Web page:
by Steven Weir on Oct 19th, 2017 in balance blog
learning in Gaming

While many ideas have spilled over from the video gaming world into the world of learning, we thought we’d take a look at the return journey, to see how learning works in gaming.

At Digital Balance, many members of the team are avid gamers, as you’ve probably noticed from our frequent blogs featuring our top 10 lists to more focused looks at certain games. Currently a few members of the team are enjoying the online world of The Division.

Ubisoft’s The Division is set in a not-too-distant future Manhattan, years after a devastating virus has forced the remaining civilisation into safe-zones across the world and out of their homes. As a member of The Division, a splinter-cell, highly-trained military force, you’re tasked with restoring Manhattan’s infrastructure and removing hostel gangs from the streets as you go.

While it may sound like the game is just another mindless shooter, the co-op element and difficult nature of the gameplay means players have to learn to adapt to their ever changing world around them and work together to achieve results. A simple, blind run-and-gun approach will not work in The Division, flanking tactics and varied roles within the team are the only ways to succeed as most enemies will take several magazines of ammunition to take down.

Learning to Adapt

Like most objective based games, players have to work through a defending force to proceed to their objective, this force usually varies in waves of increasingly tougher enemies that need to be dispatched. With each wave there are different threats, each with their own special abilities ranging from axe men who will rush towards you uncontrollably, to cumbersome, armoured flamers who wield deadly flame throwers.

Players learn quickly that trying to rush at multiple enemies, only ends in failure. In most case’s Digital Balance’s Division team involves three players, each with their own role. 

First we have the soldier role who provides extreme fire power with the help of their special automated turret and high powered machine guns. This soldier role also carries a pulse scanner, which helps identify the surrounding enemies for the other players, making it much easier to determine when the battle is done.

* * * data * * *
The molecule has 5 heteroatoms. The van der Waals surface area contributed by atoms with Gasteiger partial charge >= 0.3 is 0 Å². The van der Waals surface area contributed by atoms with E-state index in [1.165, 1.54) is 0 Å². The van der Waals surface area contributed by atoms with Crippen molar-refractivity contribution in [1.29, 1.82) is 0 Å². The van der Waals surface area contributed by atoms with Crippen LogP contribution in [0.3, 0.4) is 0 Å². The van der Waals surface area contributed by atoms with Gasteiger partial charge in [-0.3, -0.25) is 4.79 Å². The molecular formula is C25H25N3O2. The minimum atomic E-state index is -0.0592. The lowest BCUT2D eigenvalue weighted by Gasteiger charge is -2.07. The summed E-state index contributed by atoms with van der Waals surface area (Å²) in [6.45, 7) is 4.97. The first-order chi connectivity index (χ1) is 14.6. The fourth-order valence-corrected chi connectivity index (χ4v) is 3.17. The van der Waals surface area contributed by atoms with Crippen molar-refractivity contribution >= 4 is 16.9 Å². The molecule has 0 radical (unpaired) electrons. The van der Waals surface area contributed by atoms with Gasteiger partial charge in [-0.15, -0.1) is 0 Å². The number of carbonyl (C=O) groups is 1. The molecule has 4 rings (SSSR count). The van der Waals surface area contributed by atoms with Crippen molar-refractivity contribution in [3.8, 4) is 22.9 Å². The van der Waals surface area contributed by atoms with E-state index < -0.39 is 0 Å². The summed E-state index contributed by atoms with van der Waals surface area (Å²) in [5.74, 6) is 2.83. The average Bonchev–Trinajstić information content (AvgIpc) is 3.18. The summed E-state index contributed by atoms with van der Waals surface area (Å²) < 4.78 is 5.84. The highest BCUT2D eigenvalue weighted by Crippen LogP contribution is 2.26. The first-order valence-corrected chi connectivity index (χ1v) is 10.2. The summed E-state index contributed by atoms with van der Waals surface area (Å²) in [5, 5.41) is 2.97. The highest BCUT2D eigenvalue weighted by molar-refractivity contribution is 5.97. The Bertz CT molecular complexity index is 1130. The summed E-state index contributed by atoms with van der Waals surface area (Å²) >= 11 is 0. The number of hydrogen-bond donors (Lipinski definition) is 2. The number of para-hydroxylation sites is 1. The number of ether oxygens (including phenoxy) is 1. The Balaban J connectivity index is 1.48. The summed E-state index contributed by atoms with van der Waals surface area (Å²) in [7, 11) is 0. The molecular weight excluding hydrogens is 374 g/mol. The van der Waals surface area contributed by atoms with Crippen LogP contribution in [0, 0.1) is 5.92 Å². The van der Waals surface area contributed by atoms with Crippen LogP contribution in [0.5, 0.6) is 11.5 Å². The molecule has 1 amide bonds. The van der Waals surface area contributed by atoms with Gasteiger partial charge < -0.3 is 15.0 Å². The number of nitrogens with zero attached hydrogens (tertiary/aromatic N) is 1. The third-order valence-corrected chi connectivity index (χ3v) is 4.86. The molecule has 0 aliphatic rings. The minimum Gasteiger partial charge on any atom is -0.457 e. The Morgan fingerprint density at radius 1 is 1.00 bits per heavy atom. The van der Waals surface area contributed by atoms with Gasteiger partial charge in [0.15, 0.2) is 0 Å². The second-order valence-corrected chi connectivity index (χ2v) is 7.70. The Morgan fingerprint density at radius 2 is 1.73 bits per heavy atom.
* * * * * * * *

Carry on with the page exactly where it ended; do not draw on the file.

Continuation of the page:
Second is the sniper. The sniper sits a little further back than the other players and uses an extremely high powered sniper rifle with scope. The sniper is vunerable to close range attacks so staying back helps ensure they don’t get taken out by an axe man or other enemy who’s made their way through the initial assault. 

Finally, we have the support medic. This role provides additional fire power support with the soldier and also provides health regeneration to the team through their special health pack skill.

By learning to combine these roles, the Digital Balance team have been able to increase their success rate in completing missions, even those meant for higher level players.

Loot, Glorious Loot

The Division keeps its players hooked with it’s loot rewards which are usually dished out once a tough enemy is destroyed. The promise of higher powered weapons and new gear is extremly enticing to players and is the main driving force to complete missions.

Rewarding players is an excellent method of keeping them interested, whether it be with tools to better equip them for the ‘missions’ ahead, or with medals, badges or other pieces of flare they can show off their achievements. At Digital Balance we use similar reward solutions in our Learning Management projects for lots of our clients and they’ve proved very successful in keeping users hooked and coming back for more.

Do you have an example of learning in gaming that you’d like to share with us, let us know over on Facebook or Twitter.

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